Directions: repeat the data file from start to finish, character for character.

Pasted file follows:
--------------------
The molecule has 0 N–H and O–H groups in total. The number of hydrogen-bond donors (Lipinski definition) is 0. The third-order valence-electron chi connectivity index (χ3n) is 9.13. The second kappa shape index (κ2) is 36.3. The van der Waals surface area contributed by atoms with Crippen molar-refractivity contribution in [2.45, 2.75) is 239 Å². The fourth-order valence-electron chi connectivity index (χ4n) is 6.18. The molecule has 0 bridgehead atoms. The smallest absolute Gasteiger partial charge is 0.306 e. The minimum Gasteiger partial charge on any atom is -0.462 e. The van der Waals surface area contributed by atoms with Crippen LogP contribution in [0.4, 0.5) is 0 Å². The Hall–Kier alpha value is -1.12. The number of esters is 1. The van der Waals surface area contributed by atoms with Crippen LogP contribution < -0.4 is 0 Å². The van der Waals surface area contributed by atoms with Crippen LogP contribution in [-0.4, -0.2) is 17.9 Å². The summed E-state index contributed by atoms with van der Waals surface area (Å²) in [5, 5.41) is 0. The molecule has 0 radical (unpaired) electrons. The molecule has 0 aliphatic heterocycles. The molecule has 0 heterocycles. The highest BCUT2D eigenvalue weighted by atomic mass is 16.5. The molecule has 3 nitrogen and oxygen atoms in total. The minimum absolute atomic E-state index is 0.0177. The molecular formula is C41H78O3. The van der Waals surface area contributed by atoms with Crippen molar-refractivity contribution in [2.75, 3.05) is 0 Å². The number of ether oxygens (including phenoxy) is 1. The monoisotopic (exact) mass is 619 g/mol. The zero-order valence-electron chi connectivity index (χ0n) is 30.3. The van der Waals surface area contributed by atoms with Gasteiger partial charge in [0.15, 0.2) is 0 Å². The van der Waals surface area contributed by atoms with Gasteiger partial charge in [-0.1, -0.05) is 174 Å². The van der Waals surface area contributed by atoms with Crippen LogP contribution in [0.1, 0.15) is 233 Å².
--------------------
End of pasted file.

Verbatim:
The molecule has 0 N–H and O–H groups in total. The number of hydrogen-bond donors (Lipinski definition) is 0. The third-order valence-electron chi connectivity index (χ3n) is 9.13. The second kappa shape index (κ2) is 36.3. The van der Waals surface area contributed by atoms with Crippen molar-refractivity contribution in [2.45, 2.75) is 239 Å². The fourth-order valence-electron chi connectivity index (χ4n) is 6.18. The molecule has 0 bridgehead atoms. The smallest absolute Gasteiger partial charge is 0.306 e. The minimum Gasteiger partial charge on any atom is -0.462 e. The van der Waals surface area contributed by atoms with Crippen LogP contribution in [0.4, 0.5) is 0 Å². The Hall–Kier alpha value is -1.12. The number of esters is 1. The van der Waals surface area contributed by atoms with Crippen LogP contribution < -0.4 is 0 Å². The van der Waals surface area contributed by atoms with Crippen LogP contribution in [-0.4, -0.2) is 17.9 Å². The summed E-state index contributed by atoms with van der Waals surface area (Å²) in [5, 5.41) is 0. The molecule has 0 radical (unpaired) electrons. The molecule has 0 aliphatic heterocycles. The molecule has 0 heterocycles. The highest BCUT2D eigenvalue weighted by atomic mass is 16.5. The molecule has 3 nitrogen and oxygen atoms in total. The minimum absolute atomic E-state index is 0.0177. The molecular formula is C41H78O3. The van der Waals surface area contributed by atoms with Crippen molar-refractivity contribution in [2.75, 3.05) is 0 Å². The number of ether oxygens (including phenoxy) is 1. The monoisotopic (exact) mass is 619 g/mol. The zero-order valence-electron chi connectivity index (χ0n) is 30.3. The van der Waals surface area contributed by atoms with Gasteiger partial charge in [0.15, 0.2) is 0 Å². The van der Waals surface area contributed by atoms with Gasteiger partial charge in [-0.1, -0.05) is 174 Å². The van der Waals surface area contributed by atoms with Crippen LogP contribution in [0.1, 0.15) is 233 Å².